- Tether Treasury recently minted nearly half a billion new USDT coins, at the same time as BTC price surged.
- Many were quick to accuse the project of price manipulation, but Tether once again revealed other reasons.
- The funds, supposedly minted to replenish TRON’s USDT supply, ended up on numerous major exchanges.
Recently, PayPal announced that it will soon introduce crypto buying and selling as part of its platform, which caused a large BTC surge that finally allowed the coin to go beyond $12k. Not only that, but BTC also nearly reached $13.2k, before seeing a correction that took it back down to the $12.7k level. This massive surge also resulted in almost half a billion USDT being minted.
Tether mints massive USDT amount after BTC price surge
According to recent data, the Tether Treasury recently minted about half a billion new USDT coins, 185 million of which ended up distributed to various exchanges in the last day and a half.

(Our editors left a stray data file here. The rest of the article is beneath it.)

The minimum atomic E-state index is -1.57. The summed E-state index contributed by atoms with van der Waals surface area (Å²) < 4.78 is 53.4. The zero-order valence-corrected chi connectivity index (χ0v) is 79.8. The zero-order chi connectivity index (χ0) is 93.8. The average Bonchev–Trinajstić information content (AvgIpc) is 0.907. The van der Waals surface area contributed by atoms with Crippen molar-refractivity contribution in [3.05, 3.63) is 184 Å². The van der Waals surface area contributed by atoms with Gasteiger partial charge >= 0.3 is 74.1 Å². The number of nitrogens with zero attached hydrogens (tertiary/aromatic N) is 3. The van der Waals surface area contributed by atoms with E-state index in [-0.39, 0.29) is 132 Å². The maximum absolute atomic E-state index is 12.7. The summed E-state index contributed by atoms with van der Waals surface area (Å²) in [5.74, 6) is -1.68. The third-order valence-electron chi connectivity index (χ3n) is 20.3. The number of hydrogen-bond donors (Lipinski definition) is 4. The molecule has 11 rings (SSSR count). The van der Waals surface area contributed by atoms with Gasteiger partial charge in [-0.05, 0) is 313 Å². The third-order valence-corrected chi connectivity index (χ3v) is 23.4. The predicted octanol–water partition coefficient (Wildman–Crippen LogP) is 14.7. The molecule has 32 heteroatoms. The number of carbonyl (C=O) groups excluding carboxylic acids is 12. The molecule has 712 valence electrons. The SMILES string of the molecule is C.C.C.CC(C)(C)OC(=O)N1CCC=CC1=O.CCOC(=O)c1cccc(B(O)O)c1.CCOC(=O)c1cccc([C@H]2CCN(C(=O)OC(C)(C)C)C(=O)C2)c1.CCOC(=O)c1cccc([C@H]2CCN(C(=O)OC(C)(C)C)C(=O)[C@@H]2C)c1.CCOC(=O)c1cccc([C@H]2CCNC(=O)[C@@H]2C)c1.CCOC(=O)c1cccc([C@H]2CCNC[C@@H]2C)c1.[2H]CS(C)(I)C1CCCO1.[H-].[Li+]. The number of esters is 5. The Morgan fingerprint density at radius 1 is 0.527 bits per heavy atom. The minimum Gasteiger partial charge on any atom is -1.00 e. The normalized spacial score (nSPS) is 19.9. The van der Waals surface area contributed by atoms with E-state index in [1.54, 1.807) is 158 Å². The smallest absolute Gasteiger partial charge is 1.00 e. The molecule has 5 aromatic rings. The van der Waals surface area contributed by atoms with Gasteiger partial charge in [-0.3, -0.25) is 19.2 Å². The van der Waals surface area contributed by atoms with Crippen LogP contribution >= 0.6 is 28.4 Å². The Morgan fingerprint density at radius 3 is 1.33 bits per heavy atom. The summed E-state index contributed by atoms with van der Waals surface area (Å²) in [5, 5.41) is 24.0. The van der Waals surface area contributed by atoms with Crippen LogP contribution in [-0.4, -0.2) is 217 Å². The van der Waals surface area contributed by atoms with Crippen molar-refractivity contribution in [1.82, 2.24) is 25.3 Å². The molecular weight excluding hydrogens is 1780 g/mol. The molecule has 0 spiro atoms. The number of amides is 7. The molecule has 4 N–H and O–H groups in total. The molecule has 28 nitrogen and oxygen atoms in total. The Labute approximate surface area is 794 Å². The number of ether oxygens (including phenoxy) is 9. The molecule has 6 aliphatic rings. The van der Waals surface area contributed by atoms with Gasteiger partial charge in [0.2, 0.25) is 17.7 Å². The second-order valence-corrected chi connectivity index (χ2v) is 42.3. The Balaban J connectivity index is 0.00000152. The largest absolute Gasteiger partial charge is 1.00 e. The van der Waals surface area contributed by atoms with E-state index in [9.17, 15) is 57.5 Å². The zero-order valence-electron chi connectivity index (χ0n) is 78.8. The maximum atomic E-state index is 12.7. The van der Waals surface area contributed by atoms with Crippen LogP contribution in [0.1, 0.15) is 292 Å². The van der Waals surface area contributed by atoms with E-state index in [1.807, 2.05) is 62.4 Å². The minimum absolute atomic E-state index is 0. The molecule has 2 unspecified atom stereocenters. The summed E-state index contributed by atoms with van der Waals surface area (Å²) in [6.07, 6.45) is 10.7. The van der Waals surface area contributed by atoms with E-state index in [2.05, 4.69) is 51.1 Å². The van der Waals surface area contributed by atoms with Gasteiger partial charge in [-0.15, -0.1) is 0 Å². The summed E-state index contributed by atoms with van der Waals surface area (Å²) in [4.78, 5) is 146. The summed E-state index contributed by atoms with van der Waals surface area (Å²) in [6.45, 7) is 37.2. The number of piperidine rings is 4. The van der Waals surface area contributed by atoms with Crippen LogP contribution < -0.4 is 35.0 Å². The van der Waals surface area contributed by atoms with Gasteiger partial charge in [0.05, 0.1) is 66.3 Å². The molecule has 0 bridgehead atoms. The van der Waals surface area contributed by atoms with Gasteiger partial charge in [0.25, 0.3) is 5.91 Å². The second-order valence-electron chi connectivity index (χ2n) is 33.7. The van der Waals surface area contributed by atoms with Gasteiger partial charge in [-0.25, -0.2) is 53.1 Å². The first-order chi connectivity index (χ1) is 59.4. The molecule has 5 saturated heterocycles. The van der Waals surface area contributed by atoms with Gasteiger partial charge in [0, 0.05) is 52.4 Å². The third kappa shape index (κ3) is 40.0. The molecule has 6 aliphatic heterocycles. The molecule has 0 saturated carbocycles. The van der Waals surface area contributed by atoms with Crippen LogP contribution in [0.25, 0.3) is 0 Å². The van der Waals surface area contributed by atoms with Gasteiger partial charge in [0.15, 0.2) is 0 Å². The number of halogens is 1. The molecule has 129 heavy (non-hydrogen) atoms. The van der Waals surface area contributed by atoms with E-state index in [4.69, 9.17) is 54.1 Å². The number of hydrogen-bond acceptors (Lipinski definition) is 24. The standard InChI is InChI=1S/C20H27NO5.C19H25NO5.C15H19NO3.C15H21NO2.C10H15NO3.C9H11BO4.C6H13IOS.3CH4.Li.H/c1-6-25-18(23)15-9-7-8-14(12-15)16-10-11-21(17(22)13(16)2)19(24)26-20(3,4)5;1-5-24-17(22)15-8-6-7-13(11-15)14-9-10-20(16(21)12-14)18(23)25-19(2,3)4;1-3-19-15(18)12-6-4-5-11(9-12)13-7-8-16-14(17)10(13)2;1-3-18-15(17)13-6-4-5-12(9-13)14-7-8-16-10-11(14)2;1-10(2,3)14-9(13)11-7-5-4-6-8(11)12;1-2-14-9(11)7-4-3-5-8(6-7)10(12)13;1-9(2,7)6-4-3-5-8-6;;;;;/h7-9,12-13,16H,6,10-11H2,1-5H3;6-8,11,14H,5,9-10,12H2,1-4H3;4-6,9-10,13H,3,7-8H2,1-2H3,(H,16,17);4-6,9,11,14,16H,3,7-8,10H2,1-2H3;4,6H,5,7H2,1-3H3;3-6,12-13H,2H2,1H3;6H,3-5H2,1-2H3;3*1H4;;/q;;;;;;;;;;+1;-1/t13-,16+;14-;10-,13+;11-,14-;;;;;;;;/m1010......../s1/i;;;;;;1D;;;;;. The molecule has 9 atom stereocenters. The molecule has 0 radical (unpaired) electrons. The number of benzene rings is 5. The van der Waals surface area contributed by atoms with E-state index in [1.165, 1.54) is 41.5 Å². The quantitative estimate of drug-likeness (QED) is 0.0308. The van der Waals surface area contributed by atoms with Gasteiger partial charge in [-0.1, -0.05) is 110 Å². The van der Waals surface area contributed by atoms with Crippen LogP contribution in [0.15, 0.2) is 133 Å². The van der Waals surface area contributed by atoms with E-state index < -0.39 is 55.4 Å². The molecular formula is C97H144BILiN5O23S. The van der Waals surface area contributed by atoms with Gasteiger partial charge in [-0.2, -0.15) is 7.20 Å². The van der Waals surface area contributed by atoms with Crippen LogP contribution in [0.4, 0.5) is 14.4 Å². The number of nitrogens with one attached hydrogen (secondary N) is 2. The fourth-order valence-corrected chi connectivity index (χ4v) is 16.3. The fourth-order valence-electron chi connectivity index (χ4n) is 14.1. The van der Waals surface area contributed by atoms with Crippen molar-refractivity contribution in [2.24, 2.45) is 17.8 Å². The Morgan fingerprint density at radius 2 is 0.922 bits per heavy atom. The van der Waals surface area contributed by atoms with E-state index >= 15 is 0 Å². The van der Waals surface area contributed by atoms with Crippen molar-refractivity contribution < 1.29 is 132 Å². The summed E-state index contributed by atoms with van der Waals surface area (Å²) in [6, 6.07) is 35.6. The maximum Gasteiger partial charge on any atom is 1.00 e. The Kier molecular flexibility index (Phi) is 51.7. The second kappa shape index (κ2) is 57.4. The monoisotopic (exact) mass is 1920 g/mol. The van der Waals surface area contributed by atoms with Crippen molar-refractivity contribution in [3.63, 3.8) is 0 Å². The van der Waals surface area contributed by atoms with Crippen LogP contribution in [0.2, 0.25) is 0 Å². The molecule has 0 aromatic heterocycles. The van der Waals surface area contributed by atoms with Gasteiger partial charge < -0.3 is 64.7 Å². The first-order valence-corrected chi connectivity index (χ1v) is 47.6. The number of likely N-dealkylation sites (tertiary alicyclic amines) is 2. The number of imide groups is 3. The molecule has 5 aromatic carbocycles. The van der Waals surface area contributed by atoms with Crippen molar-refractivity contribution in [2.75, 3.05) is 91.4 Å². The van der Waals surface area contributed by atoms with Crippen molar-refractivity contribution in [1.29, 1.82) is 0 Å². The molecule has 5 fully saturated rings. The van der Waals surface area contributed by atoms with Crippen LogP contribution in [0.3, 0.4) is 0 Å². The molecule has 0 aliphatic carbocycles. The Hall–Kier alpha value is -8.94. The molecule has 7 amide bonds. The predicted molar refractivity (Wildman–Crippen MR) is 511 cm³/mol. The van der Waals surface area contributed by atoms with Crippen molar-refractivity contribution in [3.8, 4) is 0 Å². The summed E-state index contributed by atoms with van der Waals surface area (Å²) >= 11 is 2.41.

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A well-known blockchain tracker, Whale Alert, also noticed and reported two major transactions that took place on October 20th (150 million USDT) and October 21st (300 million USDT). The first amount was printed only a few hours before PayPal announced that it will add crypto support. In other words, that one came just before Bitcoin’s price surged.
With Tether’s controversial history, many immediately started claiming that the project is once again engaging in market manipulation. However, the company’s CTO, Paolo Adoino, identified both transactions as simple inventory replenishes for the TRON network.
Where did the funds go?
With USDT minting often accompanying large BTC price changes over the years, it is not surprising that so many have questioned them. However, it could be argued that the Treasury is simply responding to demand.
After the project minted 150 million USDT yesterday, there were as many as 15 massive transactions that went from the Treasury, carrying a total of 185.9 million coins. They ended up reaching numerous addresses, some of which belonged to major exchanges like Huobi and Bitfinex. A few even reached unknown addresses. However, the large majority of the funds (around 126.9 million, or 70% of the funds) ended up on Binance.
At the moment, the Treasury’s wallet holds only around 280 million, as the last transaction took place only an hour after the second round of minting was over.